Understanding and the Importance of Building Independence
What is Independence?
There are several definitions of independence. For example,
Independent functioning can be defined as…
“On-task engagement in an activity in the absence of adult prompting” (Hume & Odom, 2007, p. 1172)
Behavioural Independence is defined as:
“Enacting self-governed, self-regulated behaviors that are based on one’s personal decisions” (Zimmer-Gembeck & Collins, 2003).
There are also distinctions between behavioural independence which is characterised by acting upon an individual’s own interests, preferences, and capabilities (Wehmeyer, 2000), and functional independence i.e. the ability to complete an activity or task (which may or may not be reflective of someone’s interests or preferences) reducing prompting, are important aspects to consider when teaching independence skills.
Though functional independence may not be the same as behavioural independence, which requires independent decision making in addition to demonstrating behaviour independently, both of the definitions above indicate the ability to complete tasks without close proximity, guidance, prompting, support, or advice from others e.g., caregivers, school staff, peers; (Zimmer-Gembeck & Collins, 2003). The overarching concept of independence, therefore, requires that an individual can demonstrate that they have the capacity to behave on their own.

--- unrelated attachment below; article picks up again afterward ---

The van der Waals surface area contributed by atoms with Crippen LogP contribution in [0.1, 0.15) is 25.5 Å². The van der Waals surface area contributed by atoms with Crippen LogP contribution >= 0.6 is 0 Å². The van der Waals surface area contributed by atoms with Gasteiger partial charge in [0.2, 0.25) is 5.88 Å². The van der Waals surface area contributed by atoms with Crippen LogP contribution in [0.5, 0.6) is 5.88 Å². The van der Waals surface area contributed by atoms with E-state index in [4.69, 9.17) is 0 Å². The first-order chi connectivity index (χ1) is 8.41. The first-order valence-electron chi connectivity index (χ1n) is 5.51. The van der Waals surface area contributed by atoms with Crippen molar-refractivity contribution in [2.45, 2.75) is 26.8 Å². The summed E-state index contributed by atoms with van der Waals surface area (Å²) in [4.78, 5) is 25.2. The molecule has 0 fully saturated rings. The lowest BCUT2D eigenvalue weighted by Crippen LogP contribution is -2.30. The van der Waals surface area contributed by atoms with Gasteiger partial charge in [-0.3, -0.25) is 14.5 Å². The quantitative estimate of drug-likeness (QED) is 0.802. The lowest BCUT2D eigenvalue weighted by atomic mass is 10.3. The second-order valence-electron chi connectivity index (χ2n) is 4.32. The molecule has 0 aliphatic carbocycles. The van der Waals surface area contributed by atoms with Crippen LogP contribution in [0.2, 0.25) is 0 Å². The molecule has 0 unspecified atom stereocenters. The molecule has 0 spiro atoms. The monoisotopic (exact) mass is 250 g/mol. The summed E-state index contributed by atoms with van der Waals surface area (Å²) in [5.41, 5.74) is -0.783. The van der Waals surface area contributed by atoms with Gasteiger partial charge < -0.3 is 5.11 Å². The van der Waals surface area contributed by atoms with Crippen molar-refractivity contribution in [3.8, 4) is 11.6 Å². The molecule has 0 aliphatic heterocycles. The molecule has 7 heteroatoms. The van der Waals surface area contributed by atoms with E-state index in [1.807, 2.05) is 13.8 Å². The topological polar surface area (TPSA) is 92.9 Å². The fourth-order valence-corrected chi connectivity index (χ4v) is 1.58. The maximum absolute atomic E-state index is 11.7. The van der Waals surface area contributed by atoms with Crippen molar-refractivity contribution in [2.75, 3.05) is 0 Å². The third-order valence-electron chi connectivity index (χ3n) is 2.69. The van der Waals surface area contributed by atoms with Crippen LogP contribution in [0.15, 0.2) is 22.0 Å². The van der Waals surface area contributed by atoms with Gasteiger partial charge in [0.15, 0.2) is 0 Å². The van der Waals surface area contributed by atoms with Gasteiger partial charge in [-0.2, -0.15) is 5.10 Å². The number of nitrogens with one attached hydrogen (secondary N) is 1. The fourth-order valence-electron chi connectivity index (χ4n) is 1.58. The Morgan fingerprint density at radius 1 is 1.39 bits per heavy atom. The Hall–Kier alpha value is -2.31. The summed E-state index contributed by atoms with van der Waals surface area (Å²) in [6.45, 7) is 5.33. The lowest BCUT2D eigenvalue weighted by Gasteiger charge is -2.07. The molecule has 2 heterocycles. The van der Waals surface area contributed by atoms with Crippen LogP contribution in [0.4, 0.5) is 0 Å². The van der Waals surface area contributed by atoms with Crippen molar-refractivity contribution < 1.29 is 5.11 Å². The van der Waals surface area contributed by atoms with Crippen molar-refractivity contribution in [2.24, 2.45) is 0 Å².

Point to remember
Building independence may be different from person to person. Deciding what skill is important to teach depends on what is significant to the individual child or young person with autism or indeed what their family feels is an important skill/s for them to learn independently or with reduced dependency.
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Why can building independence skills be difficult for children and young people with autism?
It is important to remember that building independence skills can be challenging for all children and young people.
There are, however, a number of reasons including, but not exclusive to, understanding the expectations required from their parents, school staff and peers. As the young person gets older, they also often strive to affirm their own ideas and decisions.
For those with autism, these challenges in building independence (e.g. on a cognitive, social, emotional and functional level) are further compounded by characteristics related to their diagnosis.
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